Written by Leah Sicat ETA’09-11
They’re some of the smartest high school students I know, so I felt shocked by their answer. When I quizzed them about where I was from in the United States, they said, “Philippines.” It was only the 2nd meeting of the “Media Discussion in English” club activity, but after nearly two years discussing the various aspects of American culture and sharing details of my winter and summer vacations home in Sacramento, I expected them to at least say, “California.”
Although commonly labeled a foreigner, as a Filipina American I may not be what some Koreans picture as “American.” While “foreigner” is a general term for people from various countries, “American” also reflects the different kinds of people of diverse backgrounds in the United States. An excellent example of this is the Fulbright ETA group itself. Fulbrighters represent different ethnic backgrounds, hailing from various regions, and bring textured understandings based on our upbringing in the United States. While the “native English teacher” role is more or less defined, the “cultural ambassador” role of promoting mutual cultural understanding is open to interpretation.
Korea is becoming more diverse. With changes in the Korean education system, such as international schools built on Jeju, and in English language education, such as Korea’s TOEIC, there are more English teachers in Korea from various countries. Also, more foreigners are emigrating to Korea as factory workers, college students, and immigrant brides. Transnational families with mothers and children living abroad and multicultural households with Southeast Asian mothers and mixed heritage children reflect an increasingly diverse society and the changing landscape of the Korean classroom.
As a personal experience representing Korea’s growing diversity, I will always remember the Saturday morning when I spoke five languages during my first day at Korean language class at the Damyang Women’s Center. I went to Damyang prepared to learn more Korean. However, I had no idea that I would have to utilize my own knowledge of not only English, but also Kapampangan, Tagalog, and Spanish. Walking into the Damyang Women’s Center was bewildering.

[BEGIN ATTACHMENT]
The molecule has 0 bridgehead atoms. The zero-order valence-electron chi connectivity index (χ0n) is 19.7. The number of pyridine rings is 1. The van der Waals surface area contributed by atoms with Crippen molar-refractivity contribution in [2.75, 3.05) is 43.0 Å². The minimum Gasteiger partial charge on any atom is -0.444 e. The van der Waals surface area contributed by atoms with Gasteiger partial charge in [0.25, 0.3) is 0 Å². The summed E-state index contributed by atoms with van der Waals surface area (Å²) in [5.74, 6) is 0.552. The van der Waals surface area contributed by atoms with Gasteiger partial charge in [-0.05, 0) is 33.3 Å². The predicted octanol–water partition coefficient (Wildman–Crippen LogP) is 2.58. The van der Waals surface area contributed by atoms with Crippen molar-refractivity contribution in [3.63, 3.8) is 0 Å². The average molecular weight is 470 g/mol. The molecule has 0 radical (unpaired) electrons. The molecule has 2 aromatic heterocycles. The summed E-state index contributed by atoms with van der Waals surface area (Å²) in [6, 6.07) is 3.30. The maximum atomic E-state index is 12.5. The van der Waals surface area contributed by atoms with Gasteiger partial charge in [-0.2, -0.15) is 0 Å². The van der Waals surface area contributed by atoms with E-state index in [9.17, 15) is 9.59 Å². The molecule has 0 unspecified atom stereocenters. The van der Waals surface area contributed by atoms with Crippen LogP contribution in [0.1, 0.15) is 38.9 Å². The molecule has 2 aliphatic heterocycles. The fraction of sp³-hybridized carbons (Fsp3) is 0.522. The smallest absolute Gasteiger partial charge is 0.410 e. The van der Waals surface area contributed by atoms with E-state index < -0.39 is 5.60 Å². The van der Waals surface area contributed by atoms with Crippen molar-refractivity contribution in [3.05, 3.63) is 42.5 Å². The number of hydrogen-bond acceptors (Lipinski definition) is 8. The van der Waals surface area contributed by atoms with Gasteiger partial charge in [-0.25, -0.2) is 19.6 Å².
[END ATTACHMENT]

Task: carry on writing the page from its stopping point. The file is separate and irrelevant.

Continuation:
When I filled out the enrollment paperwork for the Korean language class and stated that I was an English teacher from the United States, it created confusion for the woman behind the registration table. She stared from my face to my blue passport and repeatedly asked me: if I was married; whether or not I emigrated from the Philippines; and if I was sure that my father was not Korean. Upon entering the classroom, my language instructor looked just as perplexed as the admissions woman when I said that I was Filipina American. Noticing that my classmates, all immigrant wives, hailed from the Philippines, Vietnam, Cambodia, and Thailand, I understood almost immediately how I could be mistaken as one of Korea’s mixed children. I wondered if I could have been one of their daughters or even one of those women had circumstances been different or if diaspora had catapulted me in another direction. However, my biggest shock was when Melissa and her two children walked into the room. Her two little girls looked just like her with their large, green eyes and thick lashes and wavy, light hair. When our language instructor quickly mentioned that Melissa was a foreign bride from the Dominican Republic, I greeted her, “Como estas?” Thanks to my former teaching days in Brooklyn and living in West Harlem, I had acquired a Dominican-style accent and vocabulary that surprised even my Chicana friends in California. Now it was Melissa’s turn to be shocked, and she asked me excitedly in rapid-fire Spanish about my name, nationality, and reason for coming to Korea. The rest of the class stared in amazement as we conversed in a language that was utterly foreign to them. Clearly, this was a morning of surprises.